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8 Red Flag Investment Tips You Should Avoid

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8 Red Flag Investment Tips You Should AvoidXavier Lorenzo - Getty Images

One of the best ways to amass wealth over the course of your life is to make smart, sound investments. While investing often requires taking risks to varying degrees, the risk you never want to take is acting on bad investment advice. Poor investment choices can mean the difference between growing your life savings and losing it all, so it’s important to be educated about where you’re putting your money.

Beyond being mindful of how you invest your hard earned cash, it’s important to be on the lookout for investment fraud. There are a number of scams framed as investment opportunities people use in an attempt to steal your money. Remember these red flag investment tips so you can avoid scammers and protect your assets.

If returns sound too good to be true, they probably are.

When considering any investment, if you’re being sold on the promise of returns that sound too good to be true, buyers beware. Good investments aren’t marketed as a way to get rich quickly; the opposite is more commonly true.

stack of coins bottle
Inverse Couple Images - Getty Images

Pressure to buy is a no-go.

You should never feel pressured to make an investment. If a salesperson is laying it on thick, it may be a sign that something isn’t quite right.

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Marco VDM - Getty Images

Unsolicited offers to invest are always scams.

If a stranger approaches you out of the blue with the promise of an investment opportunity, chances are it’s a scam. Avoid making investments with anyone you don’t already know and with whom you don’t already have an established relationship.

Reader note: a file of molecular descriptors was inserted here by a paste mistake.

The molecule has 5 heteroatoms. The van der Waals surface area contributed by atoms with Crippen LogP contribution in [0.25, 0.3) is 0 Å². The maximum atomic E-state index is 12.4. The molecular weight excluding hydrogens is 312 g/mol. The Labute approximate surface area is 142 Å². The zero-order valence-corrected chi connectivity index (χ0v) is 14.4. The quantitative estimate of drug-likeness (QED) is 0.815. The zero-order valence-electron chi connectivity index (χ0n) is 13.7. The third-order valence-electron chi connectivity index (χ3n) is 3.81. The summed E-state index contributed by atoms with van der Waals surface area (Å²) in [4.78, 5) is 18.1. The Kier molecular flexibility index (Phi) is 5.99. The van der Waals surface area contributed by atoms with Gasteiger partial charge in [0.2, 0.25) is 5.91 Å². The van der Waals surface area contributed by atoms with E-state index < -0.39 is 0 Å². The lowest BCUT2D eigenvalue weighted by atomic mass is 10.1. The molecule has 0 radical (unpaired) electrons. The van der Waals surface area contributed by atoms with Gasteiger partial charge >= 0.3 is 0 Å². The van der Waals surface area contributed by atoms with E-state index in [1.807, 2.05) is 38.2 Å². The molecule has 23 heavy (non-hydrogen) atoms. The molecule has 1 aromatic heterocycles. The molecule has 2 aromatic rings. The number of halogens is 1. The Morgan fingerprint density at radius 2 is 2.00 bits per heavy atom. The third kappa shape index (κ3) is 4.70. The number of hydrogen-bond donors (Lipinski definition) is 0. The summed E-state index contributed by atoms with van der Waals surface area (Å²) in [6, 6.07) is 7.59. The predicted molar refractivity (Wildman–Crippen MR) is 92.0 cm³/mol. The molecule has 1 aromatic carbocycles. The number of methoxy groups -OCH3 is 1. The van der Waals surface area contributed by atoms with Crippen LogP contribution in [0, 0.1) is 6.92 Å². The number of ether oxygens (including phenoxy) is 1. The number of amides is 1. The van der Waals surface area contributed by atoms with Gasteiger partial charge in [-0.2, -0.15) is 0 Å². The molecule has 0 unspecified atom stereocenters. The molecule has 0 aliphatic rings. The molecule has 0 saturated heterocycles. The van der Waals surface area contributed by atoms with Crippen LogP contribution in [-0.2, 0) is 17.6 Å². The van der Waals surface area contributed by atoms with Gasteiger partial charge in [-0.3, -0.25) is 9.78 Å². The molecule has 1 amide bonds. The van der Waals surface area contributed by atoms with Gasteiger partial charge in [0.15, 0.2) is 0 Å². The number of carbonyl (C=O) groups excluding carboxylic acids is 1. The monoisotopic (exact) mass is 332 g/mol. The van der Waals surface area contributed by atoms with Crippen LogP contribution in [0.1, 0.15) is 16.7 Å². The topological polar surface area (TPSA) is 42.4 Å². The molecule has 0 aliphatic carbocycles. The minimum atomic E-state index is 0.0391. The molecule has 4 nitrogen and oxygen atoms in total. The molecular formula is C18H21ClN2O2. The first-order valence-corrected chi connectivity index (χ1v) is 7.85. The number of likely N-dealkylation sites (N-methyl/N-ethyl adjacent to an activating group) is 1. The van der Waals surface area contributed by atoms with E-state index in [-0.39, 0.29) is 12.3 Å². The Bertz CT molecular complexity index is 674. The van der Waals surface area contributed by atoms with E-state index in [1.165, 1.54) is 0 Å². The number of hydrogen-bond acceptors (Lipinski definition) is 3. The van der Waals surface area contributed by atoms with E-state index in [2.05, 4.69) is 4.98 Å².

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Oscar Wong - Getty Images

The company promises guaranteed returns.

Any seasoned professional will tell you that in business, there is never a surefire way to guarantee returns. Investing always comes with some degree of risk, and the promise of a return is definitely a red flag.

close up of someone hands holding and counting american dollar banknotes in her hand
Boy_Anupong - Getty Images

You aren't provided a paper trail.

Before investing in any company, you should be given the opportunity to review its financial statements and other relevant documentation. If these materials aren’t made available to you, you’re either dealing with a disorganized business or a fraudulent one.

asian women working with invoices, calculates expenses doing work at home
staticnak1983 - Getty Images

Your salesperson isn't properly accredited.

If the salesperson you’re interacting with doesn’t have a license and isn’t registered, there is almost assuredly fraud afoot.

couple talking to financial advisor
Greg Hinsdale - Getty Images

The company isn't in Good Standing.

The company that is seeking your investment should be in good standing in the state where it was incorporated, which indicates that it pays and files annual taxes. Be wary of any company that is not listed as in good standing.

business finance technology and investment concept
Teera Konakan - Getty Images

You can’t verify the background of a salesperson, manager, or promoter.

It’s easy for scammers to lie about their backgrounds and experience. Don’t just take their word for it– do your own research to confirm that the person you’re interacting with has the credentials and track record they claim to have.

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Jasmin Merdan - Getty Images

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